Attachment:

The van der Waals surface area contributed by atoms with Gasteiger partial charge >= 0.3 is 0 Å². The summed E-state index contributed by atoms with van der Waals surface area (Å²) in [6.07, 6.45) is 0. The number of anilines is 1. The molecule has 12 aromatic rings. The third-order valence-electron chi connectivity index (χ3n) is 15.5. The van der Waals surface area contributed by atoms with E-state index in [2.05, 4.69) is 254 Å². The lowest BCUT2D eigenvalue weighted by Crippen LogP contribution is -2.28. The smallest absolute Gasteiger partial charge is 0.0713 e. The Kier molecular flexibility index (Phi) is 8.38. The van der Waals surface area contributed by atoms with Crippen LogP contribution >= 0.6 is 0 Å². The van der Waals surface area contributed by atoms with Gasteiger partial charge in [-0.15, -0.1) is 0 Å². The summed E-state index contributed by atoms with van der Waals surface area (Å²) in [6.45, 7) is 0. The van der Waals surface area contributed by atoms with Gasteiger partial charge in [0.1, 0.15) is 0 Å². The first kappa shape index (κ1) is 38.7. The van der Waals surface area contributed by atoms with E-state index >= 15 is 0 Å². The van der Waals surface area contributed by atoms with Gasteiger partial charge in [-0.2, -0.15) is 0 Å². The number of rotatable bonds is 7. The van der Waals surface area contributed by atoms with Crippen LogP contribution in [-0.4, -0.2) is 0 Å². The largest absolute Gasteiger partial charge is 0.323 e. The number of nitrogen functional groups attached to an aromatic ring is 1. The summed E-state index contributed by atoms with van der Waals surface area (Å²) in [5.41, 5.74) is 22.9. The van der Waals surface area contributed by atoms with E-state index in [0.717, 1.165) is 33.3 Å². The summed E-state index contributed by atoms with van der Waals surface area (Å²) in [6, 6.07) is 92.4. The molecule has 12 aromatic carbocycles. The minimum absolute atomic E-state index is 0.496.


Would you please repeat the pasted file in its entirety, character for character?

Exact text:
The van der Waals surface area contributed by atoms with Gasteiger partial charge >= 0.3 is 0 Å². The summed E-state index contributed by atoms with van der Waals surface area (Å²) in [6.07, 6.45) is 0. The number of anilines is 1. The molecule has 12 aromatic rings. The third-order valence-electron chi connectivity index (χ3n) is 15.5. The van der Waals surface area contributed by atoms with E-state index in [2.05, 4.69) is 254 Å². The lowest BCUT2D eigenvalue weighted by Crippen LogP contribution is -2.28. The smallest absolute Gasteiger partial charge is 0.0713 e. The Kier molecular flexibility index (Phi) is 8.38. The van der Waals surface area contributed by atoms with Crippen LogP contribution >= 0.6 is 0 Å². The van der Waals surface area contributed by atoms with Gasteiger partial charge in [-0.15, -0.1) is 0 Å². The summed E-state index contributed by atoms with van der Waals surface area (Å²) in [6.45, 7) is 0. The van der Waals surface area contributed by atoms with Gasteiger partial charge in [0.1, 0.15) is 0 Å². The first kappa shape index (κ1) is 38.7. The van der Waals surface area contributed by atoms with E-state index >= 15 is 0 Å². The van der Waals surface area contributed by atoms with Gasteiger partial charge in [-0.2, -0.15) is 0 Å². The number of rotatable bonds is 7. The van der Waals surface area contributed by atoms with Crippen LogP contribution in [-0.4, -0.2) is 0 Å². The largest absolute Gasteiger partial charge is 0.323 e. The number of nitrogen functional groups attached to an aromatic ring is 1. The summed E-state index contributed by atoms with van der Waals surface area (Å²) in [5.41, 5.74) is 22.9. The van der Waals surface area contributed by atoms with E-state index in [0.717, 1.165) is 33.3 Å². The summed E-state index contributed by atoms with van der Waals surface area (Å²) in [6, 6.07) is 92.4. The molecule has 12 aromatic carbocycles. The minimum absolute atomic E-state index is 0.496.